Family business: Lachlan, Rupert and James Murdoch © FT montage / Getty
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Walt Disney is closing in on the entertainment assets of Rupert Murdoch’s 21st Century Fox in an all-share deal that stands to reshape Hollywood and the rapidly digitising global media industry. The deal, valuing the Fox assets at about $60bn including debt, could be announced as early as Thursday, according to people briefed on the negotiations.
It would see Disney add 20th Century Fox, home to the Avatar and X-Men film franchises, to its own studio, as well as international pay-television brands from Sky in the UK to Star in India, regional US sports networks and Fox’s stake in the Hulu digital streaming service.
In the news
Brussels rules out early Brexit trade talks
EU countries have toughened their stance on Brexit negotiations, making clear that talks on a future EU-UK relationship will not begin until March and insisting that Britain will stay fully covered by EU rules during a transition period after it leaves the bloc in 2019. Senior national officials have changed draft guidelines on the next phase of talks so that they no longer suggest that “preliminary and preparatory” discussions on trade can begin early next year. (FT)
Facebook shakes up tax structure
Facebook has become one of the first large technology companies to shake up its tax structure and book less of its revenue in Ireland, as multinationals come under pressure to pay tax in the countries where they operate. The world’s largest social network said next year it will move towards a local selling structure. Advertisements sold will be booked as revenue in the 25 countries across the world rather than at its international headquarters in Ireland. (FT)
Trump aims for the moon
President Trump has officially set returning astronauts to the moon as the first goal of the US space programme. The formal decision, 45 years to the day after the last human landing, came at a White House signing event where Mr Trump was flanked by a number of former astronauts. However, his official directive to Nasa did not set a target date. (FT)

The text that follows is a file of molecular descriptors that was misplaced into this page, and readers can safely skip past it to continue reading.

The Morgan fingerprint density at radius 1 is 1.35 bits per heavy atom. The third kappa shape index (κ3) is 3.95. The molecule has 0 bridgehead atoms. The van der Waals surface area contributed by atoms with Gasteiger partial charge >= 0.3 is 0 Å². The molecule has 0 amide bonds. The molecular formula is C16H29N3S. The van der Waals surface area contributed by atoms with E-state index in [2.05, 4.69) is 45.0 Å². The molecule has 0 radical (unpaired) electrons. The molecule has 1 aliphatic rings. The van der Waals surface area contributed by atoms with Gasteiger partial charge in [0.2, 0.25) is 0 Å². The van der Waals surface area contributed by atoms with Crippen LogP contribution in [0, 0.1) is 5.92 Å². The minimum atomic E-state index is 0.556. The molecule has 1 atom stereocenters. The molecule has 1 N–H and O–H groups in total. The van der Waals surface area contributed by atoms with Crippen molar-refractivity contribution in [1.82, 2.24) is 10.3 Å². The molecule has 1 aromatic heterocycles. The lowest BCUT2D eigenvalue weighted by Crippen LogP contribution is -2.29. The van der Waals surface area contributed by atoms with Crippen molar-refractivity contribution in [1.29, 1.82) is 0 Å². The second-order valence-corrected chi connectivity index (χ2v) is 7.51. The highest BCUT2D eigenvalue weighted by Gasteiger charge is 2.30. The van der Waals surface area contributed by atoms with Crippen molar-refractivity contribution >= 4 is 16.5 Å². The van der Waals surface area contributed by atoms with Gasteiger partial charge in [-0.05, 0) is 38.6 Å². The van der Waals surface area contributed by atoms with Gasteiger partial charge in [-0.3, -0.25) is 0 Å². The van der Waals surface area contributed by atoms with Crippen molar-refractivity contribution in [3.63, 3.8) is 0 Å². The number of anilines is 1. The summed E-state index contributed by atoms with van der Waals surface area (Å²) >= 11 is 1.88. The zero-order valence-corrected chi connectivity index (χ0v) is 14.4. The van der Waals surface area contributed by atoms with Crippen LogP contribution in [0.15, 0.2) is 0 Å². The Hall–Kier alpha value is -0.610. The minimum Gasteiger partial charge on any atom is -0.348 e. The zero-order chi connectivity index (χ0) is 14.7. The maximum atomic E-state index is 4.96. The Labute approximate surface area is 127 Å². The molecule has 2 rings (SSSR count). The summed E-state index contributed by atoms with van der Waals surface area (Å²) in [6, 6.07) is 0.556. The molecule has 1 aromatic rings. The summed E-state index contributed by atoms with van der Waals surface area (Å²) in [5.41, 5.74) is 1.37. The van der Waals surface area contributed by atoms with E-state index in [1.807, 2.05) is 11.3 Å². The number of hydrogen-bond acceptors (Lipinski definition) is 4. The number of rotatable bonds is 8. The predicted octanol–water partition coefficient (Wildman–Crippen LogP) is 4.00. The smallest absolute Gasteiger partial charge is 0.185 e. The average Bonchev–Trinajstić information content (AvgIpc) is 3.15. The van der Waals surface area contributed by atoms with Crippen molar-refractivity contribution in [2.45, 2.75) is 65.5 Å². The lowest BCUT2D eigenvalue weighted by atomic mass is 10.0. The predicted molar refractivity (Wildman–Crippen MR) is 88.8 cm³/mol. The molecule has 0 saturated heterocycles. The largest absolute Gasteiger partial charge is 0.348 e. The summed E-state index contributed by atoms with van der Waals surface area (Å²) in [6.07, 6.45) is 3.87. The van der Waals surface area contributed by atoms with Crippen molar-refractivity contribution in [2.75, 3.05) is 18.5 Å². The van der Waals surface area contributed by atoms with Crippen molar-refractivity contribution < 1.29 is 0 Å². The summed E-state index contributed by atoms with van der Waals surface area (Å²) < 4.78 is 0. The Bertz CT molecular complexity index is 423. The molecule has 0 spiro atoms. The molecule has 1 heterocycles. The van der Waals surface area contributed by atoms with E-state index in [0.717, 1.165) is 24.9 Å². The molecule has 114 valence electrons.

South Korea’s Olympics request
Seoul has asked the US to delay their joint annual spring military exercises until the 2018 Winter Olympics ends. It is a move aimed at lowering the chances of North Korea taking provocative actions. “The fear is not unfounded since Pyongyang destroyed a civilian airliner in 1987 in an attempt to derail the 1988 Seoul Olympics,” one Korea expert told the FT. (FT)
French bid for Westfield to create $72bn shopping mall group
One of the world’s biggest retail property companies is set to be created after Paris-based Unibail-Rodamco struck a deal to buy Westfield in an agreement that values the Australian mall operator at $24.7bn. (FT)
After bitcoin futures surged more than 20 per cent on their debut on Monday, two top US financial regulators weighed into the frenzy, warning investors of the risks. About 1,000 people own 40 per cent of the bitcoin market. Known as whales, they’re becoming a worry for investors. (FT, Bloomberg)
ExxonMobil bows to pressure on climate reporting